It’s important for families to start saving for children’s college expenses early as tuition costs continue to rise dramatically. The most common arguments against starting 529 plans is: What happens to the funds if the child doesn’t attend college or if the child gets scholarships, grants, or other financial aid? Can that money be used elsewhere? The recently passed SECURE 2.0 Act provides a new rule that will allow transfers from 529 College Savings Plans to the beneficiary’s Roth IRAs starting January 2024 without taxes or penalties. That is a very beneficial option for unused funds.
Advantage of the New Rule
Prior to the new rule, if the beneficiary of a 529 plan completed their education without fully depleting the assets, there were limited options available for using the remaining funds. The most common approach is to change the account beneficiary to another member of the family to use for qualified educational needs. Another option allows the withdrawal of a maximum of $10,000 to pay towards qualified education loans of the beneficiary. Finally, leaving the worst for last, withdrawing the funds for nonqualified use which would result in those earnings being included in the gross income of the beneficiary plus a 10% penalty applied to those earnings.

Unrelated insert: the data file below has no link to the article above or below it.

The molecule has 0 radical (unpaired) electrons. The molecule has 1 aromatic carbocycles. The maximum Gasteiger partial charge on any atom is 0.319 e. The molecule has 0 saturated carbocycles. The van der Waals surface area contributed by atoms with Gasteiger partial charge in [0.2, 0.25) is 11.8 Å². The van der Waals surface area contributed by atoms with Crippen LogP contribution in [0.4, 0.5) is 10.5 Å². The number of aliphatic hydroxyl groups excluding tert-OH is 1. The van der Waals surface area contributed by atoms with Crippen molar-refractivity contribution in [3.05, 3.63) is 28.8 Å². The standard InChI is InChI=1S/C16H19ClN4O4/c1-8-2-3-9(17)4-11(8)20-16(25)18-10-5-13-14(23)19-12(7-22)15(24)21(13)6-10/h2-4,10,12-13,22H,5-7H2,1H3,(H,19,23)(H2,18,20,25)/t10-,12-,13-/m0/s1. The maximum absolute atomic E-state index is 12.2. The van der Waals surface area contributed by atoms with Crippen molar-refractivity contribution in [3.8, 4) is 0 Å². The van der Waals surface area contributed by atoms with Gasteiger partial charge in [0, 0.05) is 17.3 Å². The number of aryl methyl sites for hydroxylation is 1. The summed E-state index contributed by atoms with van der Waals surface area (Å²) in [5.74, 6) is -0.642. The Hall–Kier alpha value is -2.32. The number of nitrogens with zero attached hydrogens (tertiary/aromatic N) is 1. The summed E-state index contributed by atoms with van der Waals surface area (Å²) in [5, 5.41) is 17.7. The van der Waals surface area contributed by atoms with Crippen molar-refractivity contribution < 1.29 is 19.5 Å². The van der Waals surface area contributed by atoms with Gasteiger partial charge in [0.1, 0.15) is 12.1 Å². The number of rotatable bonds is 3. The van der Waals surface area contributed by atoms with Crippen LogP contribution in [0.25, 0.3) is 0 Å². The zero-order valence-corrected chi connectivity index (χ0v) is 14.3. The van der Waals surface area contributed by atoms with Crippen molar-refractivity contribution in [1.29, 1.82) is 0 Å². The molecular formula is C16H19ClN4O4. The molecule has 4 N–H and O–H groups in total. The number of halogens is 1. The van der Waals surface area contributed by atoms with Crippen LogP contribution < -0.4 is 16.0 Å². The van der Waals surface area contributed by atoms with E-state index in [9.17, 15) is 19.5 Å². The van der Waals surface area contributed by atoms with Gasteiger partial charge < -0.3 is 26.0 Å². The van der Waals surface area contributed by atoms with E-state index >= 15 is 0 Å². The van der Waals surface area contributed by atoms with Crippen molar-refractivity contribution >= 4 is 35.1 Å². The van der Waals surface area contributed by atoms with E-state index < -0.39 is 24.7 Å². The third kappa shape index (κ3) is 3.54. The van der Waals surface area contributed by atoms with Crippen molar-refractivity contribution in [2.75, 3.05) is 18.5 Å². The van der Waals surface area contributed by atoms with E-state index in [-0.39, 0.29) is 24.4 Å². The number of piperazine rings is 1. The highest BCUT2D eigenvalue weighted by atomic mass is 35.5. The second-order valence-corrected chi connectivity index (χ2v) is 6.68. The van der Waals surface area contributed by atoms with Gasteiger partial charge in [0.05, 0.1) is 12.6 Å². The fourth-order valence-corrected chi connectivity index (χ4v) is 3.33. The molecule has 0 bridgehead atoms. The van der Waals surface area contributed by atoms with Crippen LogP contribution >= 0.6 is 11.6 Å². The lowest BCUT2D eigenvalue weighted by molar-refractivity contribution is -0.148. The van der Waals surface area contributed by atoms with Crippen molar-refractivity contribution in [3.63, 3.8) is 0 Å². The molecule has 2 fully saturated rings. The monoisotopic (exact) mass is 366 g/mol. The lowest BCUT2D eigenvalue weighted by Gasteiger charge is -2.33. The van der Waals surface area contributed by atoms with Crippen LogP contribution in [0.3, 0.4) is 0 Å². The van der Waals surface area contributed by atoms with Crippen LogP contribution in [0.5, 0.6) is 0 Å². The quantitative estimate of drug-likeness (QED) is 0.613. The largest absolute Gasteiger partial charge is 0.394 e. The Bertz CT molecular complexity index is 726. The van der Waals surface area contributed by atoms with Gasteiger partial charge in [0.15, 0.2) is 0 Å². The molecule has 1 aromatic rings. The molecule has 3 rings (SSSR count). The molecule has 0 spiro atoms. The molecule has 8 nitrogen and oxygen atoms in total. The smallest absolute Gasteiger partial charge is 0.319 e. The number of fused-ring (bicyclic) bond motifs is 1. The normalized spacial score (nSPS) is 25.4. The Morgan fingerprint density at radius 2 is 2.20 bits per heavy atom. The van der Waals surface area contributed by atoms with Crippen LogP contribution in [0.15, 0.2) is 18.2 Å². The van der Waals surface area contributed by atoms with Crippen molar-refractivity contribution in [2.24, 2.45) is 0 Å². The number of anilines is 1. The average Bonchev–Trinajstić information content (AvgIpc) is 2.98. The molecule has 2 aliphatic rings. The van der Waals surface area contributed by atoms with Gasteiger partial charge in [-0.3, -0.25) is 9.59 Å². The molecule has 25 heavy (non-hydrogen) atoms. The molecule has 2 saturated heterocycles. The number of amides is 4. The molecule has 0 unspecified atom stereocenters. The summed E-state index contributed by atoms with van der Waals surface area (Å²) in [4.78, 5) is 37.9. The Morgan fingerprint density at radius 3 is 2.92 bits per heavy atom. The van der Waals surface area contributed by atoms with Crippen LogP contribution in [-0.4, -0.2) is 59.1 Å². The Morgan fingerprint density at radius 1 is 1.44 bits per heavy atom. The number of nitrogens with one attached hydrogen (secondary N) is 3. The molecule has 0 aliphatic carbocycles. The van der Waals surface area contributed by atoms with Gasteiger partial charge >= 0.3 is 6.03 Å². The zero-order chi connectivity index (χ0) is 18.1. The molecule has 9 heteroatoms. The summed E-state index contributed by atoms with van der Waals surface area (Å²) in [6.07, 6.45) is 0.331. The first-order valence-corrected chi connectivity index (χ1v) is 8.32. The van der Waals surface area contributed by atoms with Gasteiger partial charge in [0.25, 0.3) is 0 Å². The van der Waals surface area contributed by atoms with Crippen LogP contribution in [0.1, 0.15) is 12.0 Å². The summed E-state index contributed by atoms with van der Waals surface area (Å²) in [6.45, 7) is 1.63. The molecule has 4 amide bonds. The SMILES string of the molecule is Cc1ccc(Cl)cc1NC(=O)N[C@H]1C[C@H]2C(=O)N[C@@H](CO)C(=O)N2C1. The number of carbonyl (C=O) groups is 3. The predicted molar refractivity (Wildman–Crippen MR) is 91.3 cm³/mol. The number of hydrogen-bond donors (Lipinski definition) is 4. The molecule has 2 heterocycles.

The new 529-to-Roth IRA transfer rule allows for greater flexibility with savings in a 529 plan as it removes the dilemma of unwanted tax consequences from overfunding a plan.
Limitations of the New Rule
The Secure Act includes limitations that deters families from using the new 529 rule as a wealth-transfer vehicle, including:
- The lifetime maximum that may be transferred from a 529 plan to a Roth IRA is $35,000.
- Transfers are subject to annual Roth IRA contribution limits of $6,500/person in 20203, so for a lifetime maximum of $35,000 the transfer will take 5-6 years to complete.
- The 529 account must have been in existence for at least 15 years. Start early!
- No contributions or earnings on those contributions from the last 5 years may be transferred.
For a timeline covering some of the major new provisions to the Secure Act 2.0, please click here.